The experts, however, voted 9-6 against recommending the shots for Americans ages 18 to 64 whose jobs put them at increased risk of being exposed to COVID-19.
Walensky agreed with most of the panel’s determination but added the additional recommendation for occupational exposure, explaining that she decided to go against her own advisors in order to bring the CDC more in step with the FDA’s authorization.
“As CDC Director, it is my job to recognize where our actions can have the greatest impact,” Walensky said in a statement.
“I believe we can best serve the nation’s public health needs by providing booster doses for the elderly, those in long-term care facilities, people with underlying medical conditions, and for adults at high risk of disease from occupational and institutional exposures to COVID-19.”
Moderna, J&J Recipients Left Behind — For Now
Walensky added that while the vaccine advisory panel only reviewed data for the Pfizer vaccine, the CDC “will address, with the same sense of urgency, recommendations for the Moderna and J & J vaccines as soon as those data are available.”
There is currently no data on whether it is safe or effective to mix-and-match vaccines made by different companies, and as such, federal guidance encourages people to get boosters from the makers of their original jab.
The CDC has estimated that around 26 million people received their last Pfizer dose at least six months ago.
Around half of those individuals are 65 or older, and is unclear how many more will meet the eligibility requirements for the booster.
Meanwhile, around 23 million Moderna recipients are at least six months past their second vaccine, and about 3.3 million people are at least six months past their Johnson & Johnson jab.
While tens of millions of Pfizer recipients will now be eligible for a third dose, the roughly half of vaccinated Americans who got Moderna and J&J shots will have to wait.
How long that wait will be is uncertain, though federal officials have suggested booster shots for the other two vaccines could be approved in a matter of weeks.
See what others are saying: (The New York Times) (NPR) (The Washington Post)
Chris Cuomo Accused of Sexual Harassment by Former ABC News Boss
News producer Shelley Ross said that while she does not want Cuomo to lose his CNN gig over her accusations, she hopes he holds himself accountable for them in other ways.
Chris Cuomo Accused of Sexual Harassment
CNN anchor Chris Cuomo was accused of sexual harassment by his former ABC boss, Shelley Ross, in a Friday op-ed published in The New York Times.
Ross wrote that the incident between her and Cuomo happened during a farewell party for a colleague in 2005. At the time, she was the executive producer of an ABC entertainment special but was previously the executive producer at “Primetime Live,” where Cuomo was one of several anchors.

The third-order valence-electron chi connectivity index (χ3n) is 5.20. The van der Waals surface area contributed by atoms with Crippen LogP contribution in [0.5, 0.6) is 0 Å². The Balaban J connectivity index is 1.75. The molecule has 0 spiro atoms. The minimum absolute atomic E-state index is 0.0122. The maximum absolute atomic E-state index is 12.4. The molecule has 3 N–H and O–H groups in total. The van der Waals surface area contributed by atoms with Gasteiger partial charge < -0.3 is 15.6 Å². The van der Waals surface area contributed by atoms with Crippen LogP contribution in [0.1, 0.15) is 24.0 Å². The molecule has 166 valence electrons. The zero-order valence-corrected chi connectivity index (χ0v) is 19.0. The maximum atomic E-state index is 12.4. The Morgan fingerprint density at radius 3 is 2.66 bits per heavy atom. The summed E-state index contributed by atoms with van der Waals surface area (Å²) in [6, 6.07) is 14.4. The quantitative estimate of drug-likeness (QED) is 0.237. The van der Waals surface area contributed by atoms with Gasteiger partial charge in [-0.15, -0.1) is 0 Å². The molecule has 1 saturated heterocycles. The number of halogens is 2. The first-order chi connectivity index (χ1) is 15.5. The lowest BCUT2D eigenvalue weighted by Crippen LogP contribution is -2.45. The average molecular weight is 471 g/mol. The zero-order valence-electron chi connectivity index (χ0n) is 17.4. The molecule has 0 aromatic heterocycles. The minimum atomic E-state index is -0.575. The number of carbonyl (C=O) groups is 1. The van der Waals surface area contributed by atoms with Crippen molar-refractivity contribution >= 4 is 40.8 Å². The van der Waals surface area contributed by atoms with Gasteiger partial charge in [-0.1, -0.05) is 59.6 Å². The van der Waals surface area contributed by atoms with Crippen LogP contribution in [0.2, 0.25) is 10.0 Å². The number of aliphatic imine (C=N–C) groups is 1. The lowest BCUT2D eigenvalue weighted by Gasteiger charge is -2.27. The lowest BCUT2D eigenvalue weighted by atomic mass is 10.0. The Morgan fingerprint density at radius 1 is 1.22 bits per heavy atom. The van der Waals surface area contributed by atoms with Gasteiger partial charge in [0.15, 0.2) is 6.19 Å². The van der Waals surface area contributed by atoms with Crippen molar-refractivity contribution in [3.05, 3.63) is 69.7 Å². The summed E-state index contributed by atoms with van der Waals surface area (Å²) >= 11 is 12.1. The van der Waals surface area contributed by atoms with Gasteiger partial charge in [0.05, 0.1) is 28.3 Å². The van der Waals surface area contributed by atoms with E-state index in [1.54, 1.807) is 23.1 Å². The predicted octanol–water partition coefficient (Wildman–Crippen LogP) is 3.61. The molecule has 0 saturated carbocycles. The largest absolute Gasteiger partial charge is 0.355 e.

“When Mr. Cuomo entered the Upper West Side bar, he walked toward me and greeted me with a strong bear hug while lowering one hand to firmly grab and squeeze the cheek of my buttock,” she wrote in the op-ed.
She claimed that Cuomo said, “I can do this now that you’re no longer my boss.”
She allegedly responded by pushing him away and telling him, “No, you can’t.” She then stepped back to reveal that her husband was sitting behind her, witnessing the interaction, and they left the party shortly after the ordeal.
According to Ross, she received an apology email from Cuomo roughly an hour after the episode. In the subject line, he wrote that he was “ashamed” of his actions, but he opened the message by saying his “hearty greeting was a function of being glad to see [her].”
“christian slater got arrested for a (kind of) similar act (though borne of an alleged negative intent, unlike my own)…and as a husband i can sympathize with not liking to see my wife patted as such,” Cuomo reportedly wrote. “So pass along my apology to your very good and noble husband…and i apologize to you as well, for even putting you in such a position.”
He closed the email by saying he will “remember his lesson” next time, “no matter how happy” he might be to see Ross.
“My question today is the same as it was then: Was he ashamed of what he did, or was he embarrassed because my husband saw it?” Ross wrote, arguing that while Cuomo considers it a “sincere apology,” she has always viewed it as “an attempt to provide himself with legal and moral coverage to evade accountability.”
Shelley Ross Calls for Accountability
Ross wrote that she does not believe the incident was “sexual in nature.” Instead, she understands it as an arrogant display of masculine power.
“Whether he understood it at the time or not, his form of sexual harassment was a hostile act meant to diminish and belittle his female former boss in front of the staff,” she wrote.